Yep, lots of blood, everywhere.
Whilst not as powerful as the Old Gods, G’Huun is essentially a giant tick that will gorge himself upon the beings of Azeroth and drain the world dry. The whole raid has this Cthulhu meets Indiana Jones vibe.
Whilst I am yet to fight G’Huun, this significance and impact on Zandalar have not been lost on me. Anyone you meet on this island who isn’t a blood troll dares not speak his name. G’Huun is pure evil and whilst it’s easy to overlook the significance of the final boss in a raid so early during an expansion *cough Xavius cough cough*, it’s important to remember they are a catalyst for larger raids and sign of things to come.
It looks like we are killing gods in this expansion and I’ve got to say I’ve been waiting for some new eldritch action for a while now.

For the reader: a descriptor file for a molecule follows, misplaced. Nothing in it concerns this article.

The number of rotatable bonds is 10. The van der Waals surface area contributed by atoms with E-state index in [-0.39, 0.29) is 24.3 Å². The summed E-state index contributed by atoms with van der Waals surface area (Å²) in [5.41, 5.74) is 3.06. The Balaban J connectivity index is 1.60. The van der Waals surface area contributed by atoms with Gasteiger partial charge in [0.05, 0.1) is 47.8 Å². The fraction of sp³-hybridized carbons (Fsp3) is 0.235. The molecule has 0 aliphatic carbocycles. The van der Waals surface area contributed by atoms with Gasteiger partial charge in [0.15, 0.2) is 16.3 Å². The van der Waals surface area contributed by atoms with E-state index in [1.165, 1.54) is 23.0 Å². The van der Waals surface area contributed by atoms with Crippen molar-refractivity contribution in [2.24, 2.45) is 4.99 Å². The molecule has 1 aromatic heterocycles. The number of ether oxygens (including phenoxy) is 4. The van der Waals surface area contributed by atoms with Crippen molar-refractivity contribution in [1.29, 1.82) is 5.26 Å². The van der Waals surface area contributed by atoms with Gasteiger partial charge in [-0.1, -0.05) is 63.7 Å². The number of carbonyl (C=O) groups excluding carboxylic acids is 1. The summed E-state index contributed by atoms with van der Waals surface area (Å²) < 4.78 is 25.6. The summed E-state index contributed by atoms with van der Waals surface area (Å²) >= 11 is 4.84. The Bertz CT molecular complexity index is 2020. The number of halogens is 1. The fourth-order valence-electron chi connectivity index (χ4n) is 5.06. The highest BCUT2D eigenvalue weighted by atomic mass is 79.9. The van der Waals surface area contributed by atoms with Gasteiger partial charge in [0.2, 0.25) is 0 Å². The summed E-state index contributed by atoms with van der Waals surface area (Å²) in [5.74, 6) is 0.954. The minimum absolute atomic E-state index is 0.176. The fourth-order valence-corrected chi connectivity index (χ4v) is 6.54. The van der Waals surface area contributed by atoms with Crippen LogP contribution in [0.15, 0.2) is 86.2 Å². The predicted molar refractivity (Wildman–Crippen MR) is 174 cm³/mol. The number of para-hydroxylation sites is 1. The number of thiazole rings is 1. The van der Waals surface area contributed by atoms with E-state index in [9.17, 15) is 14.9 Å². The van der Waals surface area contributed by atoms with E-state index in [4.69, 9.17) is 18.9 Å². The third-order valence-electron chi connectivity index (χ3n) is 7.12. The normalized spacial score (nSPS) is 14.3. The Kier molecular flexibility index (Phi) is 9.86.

For me so far Uldir is a winner, it’s rather difficult as the damage output of bosses is quite high, but the challenge and design of Uldir are thoroughly enjoyable. The servers have been stable as thousands of players flock to the same zone to do the raid, and so far Battle for Azeroth has been the smoothest expansion launch with the smoothest content updates.
There is just so much to do, with more content being added regularly I think that Battle for Azeroth has me firmly in its grasp. So much so that aside from a bit of Heroes of the Storm, Overwatch and Hearthstone are the only games I’m playing. And only when the servers go down for weekly maintenance or updates.
Battle for Azeroth was reviewed on PC using a digital code provided by Blizzard.
Game title: World of Warcraft: Battle for Azeroth
Incredible Raid - 9.2/10
Excitment for Warfronts - 7.5/10
Still feels fresh after all this time - 8.7/10